The boy looks back at the forest, his eyes begging for me to save him. I wave to him as the woman outs him in the back seat of the car kissing him as if he is her child. Then she gets in and the car continues on its way with one more passenger: a small boy maybe five or six years old with a head of white blond hair.

Silently, I turn from the fading taillights and face the slowly receding night. I still had other tasks to accomplish before I came back to the boy.


The boy stands in the stark white kitchen silently watching as the man yells at the woman. He is crying and makes no move to wipe away his tears. It had been one year since the couple had found him in the woods; he was now seven.

The boy winces as his adoptive mother slaps the yelling man’s face. He knows what will come next---the man will grab the woman’s wrists in one large hand and hit her with the other. Than she will start to cry and the man would come to his senses, apologizing profusely. They would become friends again for a week, maybe two if they were lucky, but the woman would do something bad and his father would hit her.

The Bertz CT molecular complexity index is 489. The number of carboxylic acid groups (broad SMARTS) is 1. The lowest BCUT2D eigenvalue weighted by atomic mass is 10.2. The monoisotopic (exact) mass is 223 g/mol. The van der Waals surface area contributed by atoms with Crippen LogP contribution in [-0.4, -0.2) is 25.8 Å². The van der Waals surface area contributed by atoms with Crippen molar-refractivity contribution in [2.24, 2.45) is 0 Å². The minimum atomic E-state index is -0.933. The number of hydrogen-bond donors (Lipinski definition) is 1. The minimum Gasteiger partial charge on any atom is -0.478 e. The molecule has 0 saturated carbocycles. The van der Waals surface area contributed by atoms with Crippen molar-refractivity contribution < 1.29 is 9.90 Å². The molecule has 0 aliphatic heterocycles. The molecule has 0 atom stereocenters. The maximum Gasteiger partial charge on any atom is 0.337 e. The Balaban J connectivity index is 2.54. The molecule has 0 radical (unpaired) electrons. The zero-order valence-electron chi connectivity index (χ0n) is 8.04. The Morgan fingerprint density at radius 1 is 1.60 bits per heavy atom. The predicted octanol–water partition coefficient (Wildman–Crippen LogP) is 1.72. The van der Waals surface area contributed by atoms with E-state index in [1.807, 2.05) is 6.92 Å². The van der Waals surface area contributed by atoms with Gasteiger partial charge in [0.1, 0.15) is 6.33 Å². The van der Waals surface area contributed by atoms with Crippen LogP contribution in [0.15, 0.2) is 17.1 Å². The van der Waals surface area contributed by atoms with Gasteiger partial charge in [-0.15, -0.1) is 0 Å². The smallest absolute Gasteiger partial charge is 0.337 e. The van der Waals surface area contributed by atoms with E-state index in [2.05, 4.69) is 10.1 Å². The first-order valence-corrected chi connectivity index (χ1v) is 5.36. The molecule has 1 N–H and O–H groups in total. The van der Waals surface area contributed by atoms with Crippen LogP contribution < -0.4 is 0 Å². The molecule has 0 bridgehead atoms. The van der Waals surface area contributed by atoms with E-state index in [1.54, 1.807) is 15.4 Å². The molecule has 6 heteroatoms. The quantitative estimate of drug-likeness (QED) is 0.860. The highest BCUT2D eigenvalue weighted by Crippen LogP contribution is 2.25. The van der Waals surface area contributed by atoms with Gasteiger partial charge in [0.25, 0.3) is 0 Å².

He looks over at the pictures on the table. One is a happy couple on their wedding day and the other is of the same couple with a light haired boy. That picture was taken a year ago today, I think. As the man and woman continue screaming, he shuffles to the counter and picks up the photograph of the happy couple. He doesn’t know what turned the happily married man and woman in the first picture into what he is seeing now.

Knowing their fight would go on through the night, the boy slowly backs out of the kitchen. He doesn’t want them to know he’d been watching, though it was hard to imagine anyone sleeping through a fight like the one they’re having. Silently, he slips into his bed pulling the covers up over his head to drown out the noise. I frown, I wish there was something I could do to stop him thinking these thoughts.

He knows I’m here; he’s known it for two years. I’m always here, inside everyone’s head and by now he knows his parents aren’t the man and woman. He wants to know why they fight, but I never tell him even though I could.